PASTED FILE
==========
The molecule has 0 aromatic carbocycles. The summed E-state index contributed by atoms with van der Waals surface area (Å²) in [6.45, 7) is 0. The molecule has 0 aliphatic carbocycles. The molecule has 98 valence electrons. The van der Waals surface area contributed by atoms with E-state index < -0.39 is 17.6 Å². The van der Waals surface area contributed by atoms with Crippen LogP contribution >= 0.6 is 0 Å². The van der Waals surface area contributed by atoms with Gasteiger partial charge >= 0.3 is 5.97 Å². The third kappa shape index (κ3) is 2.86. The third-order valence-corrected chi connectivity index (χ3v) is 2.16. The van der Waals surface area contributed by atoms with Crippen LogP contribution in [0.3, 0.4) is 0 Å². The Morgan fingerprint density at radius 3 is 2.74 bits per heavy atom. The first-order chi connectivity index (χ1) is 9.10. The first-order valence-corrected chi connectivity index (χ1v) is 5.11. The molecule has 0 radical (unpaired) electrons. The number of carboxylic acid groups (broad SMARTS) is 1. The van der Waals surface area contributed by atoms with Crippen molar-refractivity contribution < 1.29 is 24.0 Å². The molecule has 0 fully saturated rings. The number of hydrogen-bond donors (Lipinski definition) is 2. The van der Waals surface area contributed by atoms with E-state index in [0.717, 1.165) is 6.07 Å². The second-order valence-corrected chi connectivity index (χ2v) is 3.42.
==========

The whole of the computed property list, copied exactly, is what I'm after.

The molecule has 0 aromatic carbocycles. The summed E-state index contributed by atoms with van der Waals surface area (Å²) in [6.45, 7) is 0. The molecule has 0 aliphatic carbocycles. The molecule has 98 valence electrons. The van der Waals surface area contributed by atoms with E-state index < -0.39 is 17.6 Å². The van der Waals surface area contributed by atoms with Crippen LogP contribution >= 0.6 is 0 Å². The van der Waals surface area contributed by atoms with Gasteiger partial charge >= 0.3 is 5.97 Å². The third kappa shape index (κ3) is 2.86. The third-order valence-corrected chi connectivity index (χ3v) is 2.16. The van der Waals surface area contributed by atoms with Crippen LogP contribution in [0.3, 0.4) is 0 Å². The Morgan fingerprint density at radius 3 is 2.74 bits per heavy atom. The first-order chi connectivity index (χ1) is 9.10. The first-order valence-corrected chi connectivity index (χ1v) is 5.11. The molecule has 0 radical (unpaired) electrons. The number of carboxylic acid groups (broad SMARTS) is 1. The van der Waals surface area contributed by atoms with Crippen molar-refractivity contribution < 1.29 is 24.0 Å². The molecule has 0 fully saturated rings. The number of hydrogen-bond donors (Lipinski definition) is 2. The van der Waals surface area contributed by atoms with E-state index in [0.717, 1.165) is 6.07 Å². The second-order valence-corrected chi connectivity index (χ2v) is 3.42.